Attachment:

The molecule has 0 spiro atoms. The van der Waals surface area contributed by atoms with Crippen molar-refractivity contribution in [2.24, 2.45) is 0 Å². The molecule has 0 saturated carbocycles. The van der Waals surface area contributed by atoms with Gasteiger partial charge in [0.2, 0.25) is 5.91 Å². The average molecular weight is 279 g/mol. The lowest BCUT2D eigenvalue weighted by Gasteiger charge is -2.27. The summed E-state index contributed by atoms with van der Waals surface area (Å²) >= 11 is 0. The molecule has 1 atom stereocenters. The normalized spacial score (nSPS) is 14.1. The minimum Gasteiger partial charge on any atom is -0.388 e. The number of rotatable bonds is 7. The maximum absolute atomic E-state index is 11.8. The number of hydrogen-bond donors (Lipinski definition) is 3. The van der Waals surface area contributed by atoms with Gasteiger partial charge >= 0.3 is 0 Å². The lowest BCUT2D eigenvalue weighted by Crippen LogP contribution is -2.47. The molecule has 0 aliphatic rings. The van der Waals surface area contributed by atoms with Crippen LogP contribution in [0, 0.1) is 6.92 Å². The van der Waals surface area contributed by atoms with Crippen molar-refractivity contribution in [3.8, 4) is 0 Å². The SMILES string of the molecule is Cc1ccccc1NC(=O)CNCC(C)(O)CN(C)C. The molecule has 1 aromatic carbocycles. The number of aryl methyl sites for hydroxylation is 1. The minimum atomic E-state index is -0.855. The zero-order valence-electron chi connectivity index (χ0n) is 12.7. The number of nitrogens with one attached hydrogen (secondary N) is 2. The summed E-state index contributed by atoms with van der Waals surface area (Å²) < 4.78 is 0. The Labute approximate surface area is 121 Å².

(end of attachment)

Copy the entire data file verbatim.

The molecule has 0 spiro atoms. The van der Waals surface area contributed by atoms with Crippen molar-refractivity contribution in [2.24, 2.45) is 0 Å². The molecule has 0 saturated carbocycles. The van der Waals surface area contributed by atoms with Gasteiger partial charge in [0.2, 0.25) is 5.91 Å². The average molecular weight is 279 g/mol. The lowest BCUT2D eigenvalue weighted by Gasteiger charge is -2.27. The summed E-state index contributed by atoms with van der Waals surface area (Å²) >= 11 is 0. The molecule has 1 atom stereocenters. The normalized spacial score (nSPS) is 14.1. The minimum Gasteiger partial charge on any atom is -0.388 e. The number of rotatable bonds is 7. The maximum absolute atomic E-state index is 11.8. The number of hydrogen-bond donors (Lipinski definition) is 3. The van der Waals surface area contributed by atoms with Gasteiger partial charge >= 0.3 is 0 Å². The lowest BCUT2D eigenvalue weighted by Crippen LogP contribution is -2.47. The molecule has 0 aliphatic rings. The van der Waals surface area contributed by atoms with Crippen LogP contribution in [0, 0.1) is 6.92 Å². The van der Waals surface area contributed by atoms with Crippen molar-refractivity contribution in [3.8, 4) is 0 Å². The SMILES string of the molecule is Cc1ccccc1NC(=O)CNCC(C)(O)CN(C)C. The molecule has 1 aromatic carbocycles. The number of aryl methyl sites for hydroxylation is 1. The minimum atomic E-state index is -0.855. The zero-order valence-electron chi connectivity index (χ0n) is 12.7. The number of nitrogens with one attached hydrogen (secondary N) is 2. The summed E-state index contributed by atoms with van der Waals surface area (Å²) < 4.78 is 0. The Labute approximate surface area is 121 Å².